Academic journal article Military Review

Uninformed, Not Uniformed?: The Apolitical Myth

Academic journal article Military Review

Uninformed, Not Uniformed?: The Apolitical Myth

Article excerpt

I, _____,do solemnly swear (or affirm) that I will support and defend the Constitution of the United States against all enemies, foreign and domestic; that I will bear true faith and allegiance to the same; that I take this obligation freely, without any mental reservation or purpose of evasion; and that I will well and faithfully discharge the duties of the office on which I am about to enter. So help me God. 1

The Federal Officer's Oath

FOR SERVING U.S. military officers in particular, the distinction between political understanding and political involvement is crucial to fulfillment of their professional obligations embodied in the oath. According to Army Doctrine Publication (ADP) 1, The Army:

Through this oath, soldiers affirm subordination to the Nation's elected civilian leadership and abstain from public political involvement. Soldiers voluntarily give up freedoms fellow citizens take for granted and become subject to military discipline and regulations. Soldiers accept unlimited liability in the service of our Nation. This becomes the foundation of our profession.2

While accepting the necessity of U.S. Army soldiers' abstention from "public political involvement," or partisanship, this essay argues for more nuanced understanding of what it means to be political while serving in uniform and suggests that the current aversion to "politics," broadly conceived, creates a paradox that threatens the effectiveness of the Army in the decades to come.

We conflate "political" and "partisan" at our Nation's peril. As ADP 1 notes:

The land domain is the most complex of the domains, because it addresses humanity-its cultures, ethnicities, religions, and politics . . . Soldiers . . . accomplish missions face-to-face with people, in the midst of environmental, societal, religious, and political tumult. Winning battles and engagements is usually insufficient to produce lasting change in the conditions that spawned conflict.3

Rather than seeking to remain aloof from politics in a quixotic quest for ill-defined "professionalism," American soldiers have an obligation to seek greater understanding of the political context in which they operate, whether domestic, multinational, or hostnation. As Army Doctrine Reference Publication (ADRP) 6-22, Army Leadership, notes, "In today's politically and culturally charged operational environments, even direct leaders may work closely with unified action partners, the media, local civilians, political leaders, police forces, and nongovernmental agencies."4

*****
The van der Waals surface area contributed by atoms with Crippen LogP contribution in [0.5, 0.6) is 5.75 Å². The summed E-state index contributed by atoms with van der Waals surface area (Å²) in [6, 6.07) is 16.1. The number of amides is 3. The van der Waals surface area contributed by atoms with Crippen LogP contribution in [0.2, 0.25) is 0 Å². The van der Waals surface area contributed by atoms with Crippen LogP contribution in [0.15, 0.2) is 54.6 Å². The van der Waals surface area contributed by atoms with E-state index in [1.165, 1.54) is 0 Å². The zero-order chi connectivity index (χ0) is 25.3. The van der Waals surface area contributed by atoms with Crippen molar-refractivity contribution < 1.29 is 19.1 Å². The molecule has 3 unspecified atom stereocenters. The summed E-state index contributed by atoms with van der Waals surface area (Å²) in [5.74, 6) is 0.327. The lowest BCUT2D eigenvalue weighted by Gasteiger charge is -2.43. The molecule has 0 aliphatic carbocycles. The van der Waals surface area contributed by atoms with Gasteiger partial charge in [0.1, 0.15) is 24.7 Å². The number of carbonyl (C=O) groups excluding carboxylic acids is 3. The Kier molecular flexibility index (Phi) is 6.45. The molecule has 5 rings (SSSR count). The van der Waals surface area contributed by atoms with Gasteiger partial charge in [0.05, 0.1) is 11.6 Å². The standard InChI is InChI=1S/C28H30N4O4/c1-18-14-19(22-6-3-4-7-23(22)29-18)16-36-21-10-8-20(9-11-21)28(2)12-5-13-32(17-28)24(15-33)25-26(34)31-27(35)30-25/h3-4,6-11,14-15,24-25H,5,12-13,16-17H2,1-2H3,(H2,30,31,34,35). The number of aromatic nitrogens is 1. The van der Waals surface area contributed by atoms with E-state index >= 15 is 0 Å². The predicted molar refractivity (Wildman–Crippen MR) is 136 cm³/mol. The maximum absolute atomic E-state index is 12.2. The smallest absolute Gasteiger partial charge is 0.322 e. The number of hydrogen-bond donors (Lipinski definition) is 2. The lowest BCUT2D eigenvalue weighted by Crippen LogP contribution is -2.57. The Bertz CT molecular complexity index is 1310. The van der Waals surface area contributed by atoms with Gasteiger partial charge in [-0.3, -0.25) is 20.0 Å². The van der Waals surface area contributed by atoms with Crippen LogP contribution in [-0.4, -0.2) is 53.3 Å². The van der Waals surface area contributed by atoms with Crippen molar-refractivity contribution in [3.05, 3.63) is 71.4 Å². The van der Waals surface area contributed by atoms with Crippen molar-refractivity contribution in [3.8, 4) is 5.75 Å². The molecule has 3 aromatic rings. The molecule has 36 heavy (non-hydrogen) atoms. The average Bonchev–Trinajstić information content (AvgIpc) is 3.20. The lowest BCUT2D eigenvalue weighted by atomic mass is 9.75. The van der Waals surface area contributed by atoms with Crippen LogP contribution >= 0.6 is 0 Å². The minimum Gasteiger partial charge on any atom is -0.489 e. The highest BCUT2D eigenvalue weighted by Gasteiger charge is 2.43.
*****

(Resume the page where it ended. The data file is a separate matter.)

The Army must remain both professional and nonpartisan, because we are in danger of being politically uninformed professionals, not uniformed professionals. The Army's reticence to acknowledge the political dimension within which strategy, operations, and tactics nest is a significant contributing factor to our shortcomings in Iraq and Afghanistan, a mistake we can ill-afford to repeat should we find ourselves in Syria or other emerging hotspots in the coming decades.

The "Apolitical" Myth

To a large degree, the modern myth of the American military's "apoliticism" is rooted in Samuel Huntington's thesis from The Soldier and the State: the more "professional" an army, the less likely it is to intervene in domestic politics. His thesis includes a corollary: political intervention in the military's professional sphere jeopardizes its apoliticism by treating it as merely another political interest group, while respect for a distinct area of professional competence ensures an "apolitical," noninterventionist military.5 If the politicians only stay out of the military's affairs, the military will not meddle in the domestic politics of deciding who ought to rule.

Huntington's justification for an inviolate military sphere stems from a selective quotation of Clausewitz. Huntington writes, "The political objective is the goal, but in Clausewitz's words, it 'is not on that account a despotic lawgiver; it must adapt itself to the nature of the means at its disposal. …

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